After the signing of the framework agreement, the commander of the 9th District of the USCG expressed these ideas on his USCG blog: “We have great respect for the work and professionalism of the Royal Canadian Mounted Police, and this agreement establishes the authority of the USCG to work with them to improve our ability to protect the Great Lakes.” Shiprider Framework Agreement On May 27, 2009, Canadian Public Safety Minister Peter Van Loan and U.S. Secretary of Homeland Security Janet Napolitano signed a major shiprider agreement in Detroit, Michigan, officially known as the “Integrated Cross-Border Maritime Operations Framework Agreement between the U.S. Government and the Government of Canada.” The agreement aims to “provide the parties with additional means in common waterways to prevent, detect, repress, investigate and prosecute offences or offences, including, but not limited to, illicit drug trafficking, migrant trafficking, trafficking in firearms, smuggling of counterfeit goods and money and terrorism.” May 26, 2009 – Canadian Public Safety Minister Peter Van Loan and Homeland Security Minister Janet Napolitano sign the Shiprider Agreement in Detroit. In May 2009, Public Safety Minister Peter Van Loan and U.S. Secretary of Homeland Security Janet Napolitano signed the Shiprider Agreement in Canadian waters, where Canadian laws are in effect, overseen by the RCMP boarding officer. In U.S. waters, the USCG officer monitors U.S. laws. According to the RCMP and the USCG, this regulation removed the international maritime border as a barrier to police work and created a power multiplier. Teams of ship pilots would have been able to patrol the border waters of both countries with fewer vessels than when operating separately. We would like to thank the Akwesaronon, who took the time to talk to us, to patiently explain the history of the Kanien`keh`ka and Kaniatarowano`on: we to explain the persistent concerns about the sovereignty and controversial jurisdictions of Akwesasne. We are also grateful to the members of the USCG, CBP and RCMP who graciously agreed to contribute to this research and who spent many hours answering our questions about Shiprider`s implementation and maritime application.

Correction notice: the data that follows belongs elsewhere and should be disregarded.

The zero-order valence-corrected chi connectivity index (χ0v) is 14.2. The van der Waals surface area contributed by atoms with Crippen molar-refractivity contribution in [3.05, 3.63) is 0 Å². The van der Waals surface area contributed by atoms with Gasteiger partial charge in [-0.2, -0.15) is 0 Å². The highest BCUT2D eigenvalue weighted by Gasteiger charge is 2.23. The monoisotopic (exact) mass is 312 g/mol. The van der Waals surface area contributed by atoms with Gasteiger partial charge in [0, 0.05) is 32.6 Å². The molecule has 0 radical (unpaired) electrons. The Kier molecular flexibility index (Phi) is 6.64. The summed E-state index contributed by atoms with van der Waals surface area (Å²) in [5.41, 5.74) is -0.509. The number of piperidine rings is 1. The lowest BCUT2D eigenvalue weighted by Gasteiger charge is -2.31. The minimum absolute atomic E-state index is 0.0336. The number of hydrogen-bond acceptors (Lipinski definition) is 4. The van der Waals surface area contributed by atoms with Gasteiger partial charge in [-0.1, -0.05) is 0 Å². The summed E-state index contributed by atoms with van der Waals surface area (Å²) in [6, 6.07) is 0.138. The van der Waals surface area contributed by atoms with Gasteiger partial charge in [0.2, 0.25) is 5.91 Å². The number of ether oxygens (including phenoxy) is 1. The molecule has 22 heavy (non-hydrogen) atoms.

This study has benefited enormously from Nathan Prier`s research assistance and expertise, as well as thoughtful comments and helpful suggestions from anonymous critics. We would like to point out that mistakes and misunderstandings are ours. This research was supported by the Canadian Council on Science and humanities. “The Government of Canada has made the safety of our people and the safety of our streets and communities a priority,” said Minister Nicholson. “Together, Canadian and U.S. efforts contribute to our shared roads being closed to criminal organizations and their activities, but open to legitimate travel and commerce.” In July 2007, 25 officers from each country participated in a two-week joint training session at the USCG Maritime Law Enforcement Academy in Charleston, South Carolina. A special program developed by RCMP, USCG and US-ICE was used and officers participated in courses and participated in practical exercises. The professional interaction allowed Canadian and U.S.

officers to compare their respective authorities, tactics, techniques and procedures and to develop confidence in preparing for combined operations on the water.